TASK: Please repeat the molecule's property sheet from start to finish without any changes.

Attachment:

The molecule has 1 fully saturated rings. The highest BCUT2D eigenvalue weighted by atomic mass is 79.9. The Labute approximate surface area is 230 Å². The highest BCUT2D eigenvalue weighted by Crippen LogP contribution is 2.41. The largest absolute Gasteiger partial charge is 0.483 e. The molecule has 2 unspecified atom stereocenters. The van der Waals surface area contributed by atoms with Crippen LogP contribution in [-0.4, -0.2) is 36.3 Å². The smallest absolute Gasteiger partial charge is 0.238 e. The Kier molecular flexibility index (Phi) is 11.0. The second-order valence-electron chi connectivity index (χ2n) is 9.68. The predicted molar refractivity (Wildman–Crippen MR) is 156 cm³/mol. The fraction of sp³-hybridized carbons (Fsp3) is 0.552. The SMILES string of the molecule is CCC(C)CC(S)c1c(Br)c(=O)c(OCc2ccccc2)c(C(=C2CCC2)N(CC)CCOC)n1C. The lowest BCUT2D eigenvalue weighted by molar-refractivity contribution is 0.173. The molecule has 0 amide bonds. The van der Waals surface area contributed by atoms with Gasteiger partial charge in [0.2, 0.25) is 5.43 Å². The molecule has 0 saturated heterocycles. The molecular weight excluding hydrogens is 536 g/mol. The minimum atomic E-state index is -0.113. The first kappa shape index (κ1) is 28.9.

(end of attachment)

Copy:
The molecule has 1 fully saturated rings. The highest BCUT2D eigenvalue weighted by atomic mass is 79.9. The Labute approximate surface area is 230 Å². The highest BCUT2D eigenvalue weighted by Crippen LogP contribution is 2.41. The largest absolute Gasteiger partial charge is 0.483 e. The molecule has 2 unspecified atom stereocenters. The van der Waals surface area contributed by atoms with Crippen LogP contribution in [-0.4, -0.2) is 36.3 Å². The smallest absolute Gasteiger partial charge is 0.238 e. The Kier molecular flexibility index (Phi) is 11.0. The second-order valence-electron chi connectivity index (χ2n) is 9.68. The predicted molar refractivity (Wildman–Crippen MR) is 156 cm³/mol. The fraction of sp³-hybridized carbons (Fsp3) is 0.552. The SMILES string of the molecule is CCC(C)CC(S)c1c(Br)c(=O)c(OCc2ccccc2)c(C(=C2CCC2)N(CC)CCOC)n1C. The lowest BCUT2D eigenvalue weighted by molar-refractivity contribution is 0.173. The molecule has 0 amide bonds. The van der Waals surface area contributed by atoms with Gasteiger partial charge in [0.2, 0.25) is 5.43 Å². The molecule has 0 saturated heterocycles. The molecular weight excluding hydrogens is 536 g/mol. The minimum atomic E-state index is -0.113. The first kappa shape index (κ1) is 28.9.